You do have a lease, right?

You do have a lease, right?

Although it is not a legal requirement to have a written lease, it is strongly recommended. The lease should spell out all the terms and conditions – for both parties – of the tenancy. It provides protection to both landlord and tenant in the event of either party reneging on their obligations.

Your lease should have a breach clause in it detailing the consequences of breaching any of the terms of the lease. It is up to you how much leniency you wish to exhibit.

If a tenant is a day or two late with the rent one month and they are otherwise a good tenant, it is likely that either the bank has made a mistake or some other accident of human error has occurred.

Give your tenant a call and let them know you haven’t received the rent. This usually sorts the problem. But if the rent is still not paid, or if you have experienced repeated incidents of this nature with no explanation and the rent is now in arrears, your tenant is in breach of the lease agreement. You are legally entitled to start eviction proceedings. It is, however, essential you follow due process.

Protection for tenants

Historically, poor tenants had little power against unscrupulous landlords, so the Prevention of Illegal Eviction Act (PIE) 1998 was enacted to provide tenants with some security and protection against unprincipled property owners.

It ensures that “no one may be deprived of property except in terms of law of general application, and no law may permit arbitrary deprivation of property; and no one may be evicted from their home, or have their home demolished without an order of court made after considering all the relevant circumstances”.

Special mention is made of the rights of the elderly, children, disabled persons and households headed by women, so that these vulnerable groups are not further disadvantaged by undue threats to the security of their homes.

Firstly

Before undertaking a formal eviction process, it is good practice to send a notice to the tenant informing them of the breach of the lease agreement, with specific reference to the breach clause included therein.

If you want to give your tenant a reasonable chance to put things right, the letter can offer seven days to pay. Only if no action is taken in that time will you cancel the lease. Many tenants will take a “lawyer’s letter” more seriously than one from the landlord alone.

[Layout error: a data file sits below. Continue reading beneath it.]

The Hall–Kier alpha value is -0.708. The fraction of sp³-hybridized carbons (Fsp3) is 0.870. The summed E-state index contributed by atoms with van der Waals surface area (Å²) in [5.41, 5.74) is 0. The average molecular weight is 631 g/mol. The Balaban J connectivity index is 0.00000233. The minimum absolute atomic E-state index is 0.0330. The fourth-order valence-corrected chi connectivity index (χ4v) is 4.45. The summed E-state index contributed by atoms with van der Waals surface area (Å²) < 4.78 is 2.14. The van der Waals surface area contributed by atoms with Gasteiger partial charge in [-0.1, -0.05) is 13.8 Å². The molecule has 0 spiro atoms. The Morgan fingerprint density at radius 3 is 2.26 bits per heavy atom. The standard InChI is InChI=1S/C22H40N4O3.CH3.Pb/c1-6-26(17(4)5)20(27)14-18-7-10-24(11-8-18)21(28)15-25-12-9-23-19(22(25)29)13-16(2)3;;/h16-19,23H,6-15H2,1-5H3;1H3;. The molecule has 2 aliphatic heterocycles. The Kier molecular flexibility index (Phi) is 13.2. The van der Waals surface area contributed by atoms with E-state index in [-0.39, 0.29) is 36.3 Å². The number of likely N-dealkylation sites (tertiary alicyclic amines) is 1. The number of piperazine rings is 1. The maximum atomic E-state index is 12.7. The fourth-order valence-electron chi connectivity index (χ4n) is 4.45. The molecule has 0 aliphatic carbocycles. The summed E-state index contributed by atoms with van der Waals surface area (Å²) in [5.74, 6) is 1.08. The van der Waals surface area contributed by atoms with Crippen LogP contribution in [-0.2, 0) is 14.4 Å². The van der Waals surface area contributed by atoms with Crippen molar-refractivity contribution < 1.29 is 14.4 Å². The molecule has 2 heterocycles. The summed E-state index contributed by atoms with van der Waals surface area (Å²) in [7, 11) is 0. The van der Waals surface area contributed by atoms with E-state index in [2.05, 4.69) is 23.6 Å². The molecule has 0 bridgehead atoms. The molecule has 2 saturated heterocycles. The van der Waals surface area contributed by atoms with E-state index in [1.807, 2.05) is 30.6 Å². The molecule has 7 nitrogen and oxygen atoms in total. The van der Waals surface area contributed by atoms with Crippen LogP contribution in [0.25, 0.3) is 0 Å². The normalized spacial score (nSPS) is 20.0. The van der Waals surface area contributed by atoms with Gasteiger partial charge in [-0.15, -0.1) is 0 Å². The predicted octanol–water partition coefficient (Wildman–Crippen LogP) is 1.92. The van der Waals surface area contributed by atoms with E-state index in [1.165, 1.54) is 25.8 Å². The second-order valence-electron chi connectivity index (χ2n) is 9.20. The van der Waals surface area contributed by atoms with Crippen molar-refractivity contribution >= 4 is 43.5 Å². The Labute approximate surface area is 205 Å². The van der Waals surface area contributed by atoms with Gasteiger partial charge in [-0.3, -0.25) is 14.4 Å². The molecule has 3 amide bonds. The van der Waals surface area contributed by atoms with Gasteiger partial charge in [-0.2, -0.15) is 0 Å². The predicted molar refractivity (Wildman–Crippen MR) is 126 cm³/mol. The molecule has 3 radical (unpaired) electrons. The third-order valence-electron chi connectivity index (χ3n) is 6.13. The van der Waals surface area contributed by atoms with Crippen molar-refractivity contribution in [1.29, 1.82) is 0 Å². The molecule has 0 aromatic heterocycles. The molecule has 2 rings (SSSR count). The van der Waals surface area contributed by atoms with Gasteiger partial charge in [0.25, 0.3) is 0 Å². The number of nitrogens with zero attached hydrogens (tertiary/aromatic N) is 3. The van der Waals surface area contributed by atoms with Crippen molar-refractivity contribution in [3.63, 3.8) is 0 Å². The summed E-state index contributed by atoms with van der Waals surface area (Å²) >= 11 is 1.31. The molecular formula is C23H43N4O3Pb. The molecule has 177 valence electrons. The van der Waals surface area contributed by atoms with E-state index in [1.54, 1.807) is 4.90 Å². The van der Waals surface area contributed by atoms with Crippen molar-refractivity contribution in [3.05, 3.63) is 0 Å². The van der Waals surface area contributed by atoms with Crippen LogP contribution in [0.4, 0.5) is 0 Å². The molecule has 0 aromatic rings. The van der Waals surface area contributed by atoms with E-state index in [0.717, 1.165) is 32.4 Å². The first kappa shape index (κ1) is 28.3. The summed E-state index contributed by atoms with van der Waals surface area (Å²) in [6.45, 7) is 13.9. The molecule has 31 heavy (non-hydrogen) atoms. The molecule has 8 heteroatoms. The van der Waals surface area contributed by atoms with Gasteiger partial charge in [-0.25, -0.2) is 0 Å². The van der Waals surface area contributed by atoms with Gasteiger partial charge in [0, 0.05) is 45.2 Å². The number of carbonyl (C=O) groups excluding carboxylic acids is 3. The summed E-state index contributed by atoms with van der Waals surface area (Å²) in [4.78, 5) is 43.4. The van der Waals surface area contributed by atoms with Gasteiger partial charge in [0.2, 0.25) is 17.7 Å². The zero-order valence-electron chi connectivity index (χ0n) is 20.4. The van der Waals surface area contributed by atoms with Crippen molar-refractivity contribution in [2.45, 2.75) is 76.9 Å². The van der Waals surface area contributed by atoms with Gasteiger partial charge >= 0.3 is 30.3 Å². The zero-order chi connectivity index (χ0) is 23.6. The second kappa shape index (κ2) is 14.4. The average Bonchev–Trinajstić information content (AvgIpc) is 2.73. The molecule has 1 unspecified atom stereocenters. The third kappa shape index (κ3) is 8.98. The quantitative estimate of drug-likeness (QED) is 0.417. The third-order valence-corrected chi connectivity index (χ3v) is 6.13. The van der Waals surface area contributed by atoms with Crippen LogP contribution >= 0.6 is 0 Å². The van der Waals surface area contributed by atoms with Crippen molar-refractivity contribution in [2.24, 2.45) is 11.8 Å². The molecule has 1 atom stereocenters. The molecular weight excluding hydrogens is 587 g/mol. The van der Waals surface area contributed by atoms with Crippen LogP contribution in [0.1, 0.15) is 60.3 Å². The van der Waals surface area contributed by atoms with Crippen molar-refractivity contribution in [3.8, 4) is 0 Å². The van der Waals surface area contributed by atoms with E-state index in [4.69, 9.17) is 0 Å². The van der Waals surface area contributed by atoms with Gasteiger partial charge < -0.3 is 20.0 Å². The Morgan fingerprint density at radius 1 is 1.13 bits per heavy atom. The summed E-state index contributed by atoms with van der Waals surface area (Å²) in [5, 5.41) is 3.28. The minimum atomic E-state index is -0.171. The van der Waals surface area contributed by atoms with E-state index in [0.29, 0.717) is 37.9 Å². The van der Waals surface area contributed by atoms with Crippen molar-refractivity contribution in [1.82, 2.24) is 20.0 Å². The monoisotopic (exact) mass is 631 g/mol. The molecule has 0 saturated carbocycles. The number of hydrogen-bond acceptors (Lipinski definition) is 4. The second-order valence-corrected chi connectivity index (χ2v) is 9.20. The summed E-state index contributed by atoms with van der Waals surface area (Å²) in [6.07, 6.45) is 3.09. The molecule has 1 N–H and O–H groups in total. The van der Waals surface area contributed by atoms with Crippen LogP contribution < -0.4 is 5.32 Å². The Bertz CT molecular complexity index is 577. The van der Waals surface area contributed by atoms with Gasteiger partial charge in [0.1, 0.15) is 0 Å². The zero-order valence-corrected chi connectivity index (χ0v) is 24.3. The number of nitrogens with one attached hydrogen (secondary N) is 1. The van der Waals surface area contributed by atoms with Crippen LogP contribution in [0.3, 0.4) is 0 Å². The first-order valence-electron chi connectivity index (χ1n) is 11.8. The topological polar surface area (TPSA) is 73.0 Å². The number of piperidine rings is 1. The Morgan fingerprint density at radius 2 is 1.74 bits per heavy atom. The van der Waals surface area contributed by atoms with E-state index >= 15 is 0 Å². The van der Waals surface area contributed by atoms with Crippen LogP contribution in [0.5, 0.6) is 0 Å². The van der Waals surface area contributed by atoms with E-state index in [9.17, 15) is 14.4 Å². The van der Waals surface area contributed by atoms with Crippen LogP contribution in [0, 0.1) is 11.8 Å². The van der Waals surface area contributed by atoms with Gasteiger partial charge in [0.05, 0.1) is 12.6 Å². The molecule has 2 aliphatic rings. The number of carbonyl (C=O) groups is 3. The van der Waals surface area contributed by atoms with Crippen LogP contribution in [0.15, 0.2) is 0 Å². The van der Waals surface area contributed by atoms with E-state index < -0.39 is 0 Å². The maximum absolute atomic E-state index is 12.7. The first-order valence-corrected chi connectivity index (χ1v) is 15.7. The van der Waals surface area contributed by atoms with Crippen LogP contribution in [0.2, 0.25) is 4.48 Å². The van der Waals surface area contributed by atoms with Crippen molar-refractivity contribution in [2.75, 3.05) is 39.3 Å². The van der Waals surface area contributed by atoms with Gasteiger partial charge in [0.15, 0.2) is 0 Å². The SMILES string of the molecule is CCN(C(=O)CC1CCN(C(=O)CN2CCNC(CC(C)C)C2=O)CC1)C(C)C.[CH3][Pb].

What is the eviction process?

Hopefully sending the letter will be the end of the matter and a satisfactory landlord/tenant relations will resume.

However, should you need to take things further, bear in mind that a landlord may not simply evict a tenant.

You may seek a court order to evict if your tenant is in breach of contract. Remember that a lease agreement also falls under the Consumer Protection Act (CPA), so whatever you may have stated in the breach clause, you must give at least 20 business days’ notice to the tenant to rectify the breach before the agreement can be cancelled.

If the notice period expires without payment being received, you may then proceed to issue a summons with an automatic rent interdict. If the tenant still fails to pay the rent after receiving the summons, you are legally entitled to cancel the lease agreement.

The tenant has forfeited the protection of the agreement and has become an illegal occupier of the property. You are now acting within the terms of the PIE Act if you evict.

Who can help?

Apart from consulting an attorney, the Rental Housing Tribunal can advise you of your rights and responsibilities as a landlord and can help in the event of a dispute with a tenant.

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